This year’s winning iSolve team, sDNA

Inter-disciplinary teams of students and young researchers are taking part in a competition to commercialise university research.

“I enjoyed the opportunity of learning about…cutting edge invention and the intricacies of research innovation”
Carey Wallace

iSolve, which is based on a programme developed at MIT in Boston and extended to Cambridge University, is an exciting enterprise education programme that has been successfully run at Cardiff University. The programme is run each year by Cardiff University Enterprise, the organisation responsible for entrepreneurial education at the University. The participants form technology transfer teams, allowing promising postgraduates and early career researchers to work with real research initiatives in order to determine the best strategy for their commercialisation.

During the 9 week programme, these inter-disciplinary teams must use their ingenuity and eye for innovation to research and identify the commercial opportunities for their project. Opportunities are provided for lab visits and close cooperation with the academic staff, so that participants can understand the basic concepts of their projects.

The teams then gather information and conduct market research, whilst receiving tuition on technology transfer, market research techniques and intellectual property protection from Cardiff University Enterprise Staff. The teams may also draw upon the experience of local entrepreneurs, who are assigned to each team in order to provide mentorship and support. A key part of iSolve is finding contact from relevant industries to gather real-world feedback on their ideas for application of the technology. Participants learn to approach staff in other organisations to build a network of contacts that they can draw upon during the programme and in their future careers.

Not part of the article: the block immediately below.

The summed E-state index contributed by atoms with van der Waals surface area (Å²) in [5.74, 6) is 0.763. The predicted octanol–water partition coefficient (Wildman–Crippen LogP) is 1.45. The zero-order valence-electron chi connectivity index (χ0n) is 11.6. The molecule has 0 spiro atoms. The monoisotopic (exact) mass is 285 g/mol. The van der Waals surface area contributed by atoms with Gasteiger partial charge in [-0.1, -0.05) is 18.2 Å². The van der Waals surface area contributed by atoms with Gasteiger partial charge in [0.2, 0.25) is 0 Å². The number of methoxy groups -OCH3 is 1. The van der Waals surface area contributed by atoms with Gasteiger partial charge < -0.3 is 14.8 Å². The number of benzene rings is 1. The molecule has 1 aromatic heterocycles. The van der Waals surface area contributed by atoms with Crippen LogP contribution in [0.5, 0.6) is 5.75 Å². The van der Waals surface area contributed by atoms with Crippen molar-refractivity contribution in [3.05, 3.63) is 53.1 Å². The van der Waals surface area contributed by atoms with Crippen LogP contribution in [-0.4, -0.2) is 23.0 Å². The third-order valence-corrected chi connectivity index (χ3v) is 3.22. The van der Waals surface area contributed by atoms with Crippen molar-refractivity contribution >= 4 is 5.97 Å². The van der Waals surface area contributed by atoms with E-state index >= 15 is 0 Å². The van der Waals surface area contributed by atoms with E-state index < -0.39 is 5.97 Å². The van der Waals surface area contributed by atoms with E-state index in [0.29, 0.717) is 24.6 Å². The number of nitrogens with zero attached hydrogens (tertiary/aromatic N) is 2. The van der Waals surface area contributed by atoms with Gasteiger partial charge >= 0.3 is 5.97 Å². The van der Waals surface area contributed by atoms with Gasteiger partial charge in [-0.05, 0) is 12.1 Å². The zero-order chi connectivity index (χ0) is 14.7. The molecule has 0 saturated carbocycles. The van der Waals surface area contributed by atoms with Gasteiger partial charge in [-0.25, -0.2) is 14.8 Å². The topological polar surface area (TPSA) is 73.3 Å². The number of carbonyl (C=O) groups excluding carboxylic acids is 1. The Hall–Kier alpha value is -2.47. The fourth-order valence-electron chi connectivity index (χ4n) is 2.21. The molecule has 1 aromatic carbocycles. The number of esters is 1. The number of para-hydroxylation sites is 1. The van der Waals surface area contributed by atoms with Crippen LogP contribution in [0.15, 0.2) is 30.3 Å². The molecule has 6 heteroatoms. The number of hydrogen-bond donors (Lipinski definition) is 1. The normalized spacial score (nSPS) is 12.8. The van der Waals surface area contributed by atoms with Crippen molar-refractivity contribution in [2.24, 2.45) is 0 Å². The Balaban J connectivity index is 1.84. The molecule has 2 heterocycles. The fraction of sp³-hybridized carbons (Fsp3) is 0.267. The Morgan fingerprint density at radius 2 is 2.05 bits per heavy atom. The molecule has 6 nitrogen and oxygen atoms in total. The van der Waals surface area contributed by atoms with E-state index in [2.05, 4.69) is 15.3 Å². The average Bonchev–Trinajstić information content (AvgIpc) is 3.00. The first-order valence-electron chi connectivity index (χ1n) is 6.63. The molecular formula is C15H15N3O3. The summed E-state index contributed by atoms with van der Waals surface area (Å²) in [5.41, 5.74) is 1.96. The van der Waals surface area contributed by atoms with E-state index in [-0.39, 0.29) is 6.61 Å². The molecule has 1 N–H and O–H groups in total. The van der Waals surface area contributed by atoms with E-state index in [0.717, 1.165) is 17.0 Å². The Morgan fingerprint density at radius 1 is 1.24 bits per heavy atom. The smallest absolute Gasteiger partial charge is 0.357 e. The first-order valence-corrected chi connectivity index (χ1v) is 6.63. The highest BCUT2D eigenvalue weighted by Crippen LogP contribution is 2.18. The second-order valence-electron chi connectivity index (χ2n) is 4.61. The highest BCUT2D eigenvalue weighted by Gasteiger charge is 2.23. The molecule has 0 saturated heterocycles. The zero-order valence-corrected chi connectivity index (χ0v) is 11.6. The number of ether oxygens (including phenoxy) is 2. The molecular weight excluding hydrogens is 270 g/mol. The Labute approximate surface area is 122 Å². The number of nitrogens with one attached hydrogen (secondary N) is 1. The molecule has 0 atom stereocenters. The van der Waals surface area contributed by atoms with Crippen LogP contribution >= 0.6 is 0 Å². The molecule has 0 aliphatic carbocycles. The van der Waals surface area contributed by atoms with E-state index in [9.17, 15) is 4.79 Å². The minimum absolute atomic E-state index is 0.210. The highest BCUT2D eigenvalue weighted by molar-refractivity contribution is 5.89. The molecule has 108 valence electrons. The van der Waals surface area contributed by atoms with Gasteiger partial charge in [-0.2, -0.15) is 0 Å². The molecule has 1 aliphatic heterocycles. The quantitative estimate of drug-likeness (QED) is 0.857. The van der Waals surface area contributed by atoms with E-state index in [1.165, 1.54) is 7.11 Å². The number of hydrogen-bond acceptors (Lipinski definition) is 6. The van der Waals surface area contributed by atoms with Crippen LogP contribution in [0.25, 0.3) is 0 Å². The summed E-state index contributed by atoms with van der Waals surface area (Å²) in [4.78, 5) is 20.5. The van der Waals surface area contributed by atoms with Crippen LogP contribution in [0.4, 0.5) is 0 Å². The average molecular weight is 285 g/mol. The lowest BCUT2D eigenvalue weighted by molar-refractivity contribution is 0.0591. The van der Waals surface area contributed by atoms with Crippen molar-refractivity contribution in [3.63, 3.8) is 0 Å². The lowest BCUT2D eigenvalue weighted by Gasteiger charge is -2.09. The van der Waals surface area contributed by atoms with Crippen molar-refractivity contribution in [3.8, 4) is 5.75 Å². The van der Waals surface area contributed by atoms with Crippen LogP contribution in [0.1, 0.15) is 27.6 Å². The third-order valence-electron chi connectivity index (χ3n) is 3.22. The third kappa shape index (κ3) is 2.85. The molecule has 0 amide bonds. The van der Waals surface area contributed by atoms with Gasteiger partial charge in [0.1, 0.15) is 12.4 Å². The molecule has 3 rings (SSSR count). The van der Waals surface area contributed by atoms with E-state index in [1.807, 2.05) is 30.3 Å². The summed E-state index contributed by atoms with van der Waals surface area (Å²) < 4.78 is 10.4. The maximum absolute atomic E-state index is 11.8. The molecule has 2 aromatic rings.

Upon conclusion of the programme participants produce a report of their best recommendations for taking the technology to market, detailing a framework for commercialisation that will ensure that maximum impact is delivered and the benefits of research outputs are felt by wider society.

“I learned a lot from working with postgraduate researchers from different specialities.”
Carey Wallace

This year’s winning project detailed the commercial development of a research effort by the School of Geography and Planning, which has produced a network analysis tool for evidence based urban planning, sDNA. The tool utilises spatial design analysis to better understand urban form and activity patterns by taking into account the underlying street network design structure. The iSolve team conceived of a novel application for the technology, suggesting a product that allows the public to find areas and routes that have the least air pollution. The judges were impressed by the team’s professional report and creative recommendation offered.

“I thought it was a great experience for several reasons”, said Carey Wallace, a PhD student in Psychology and member of this year’s winning team. “I learned a lot from working with postgraduate researchers from different specialities. It was refreshing to get varying perspectives during our deliberations.”

“I enjoyed the opportunity of learning about our PI’s [principal investigator] cutting edge invention, and the intricacies of research innovation. I benefitted significantly by learning and experiencing all the processes required to take inventions to mass market, I am sure to use this new knowledge for many years to come.”

Preparations are underway for this year’s programme, which will begin in November.

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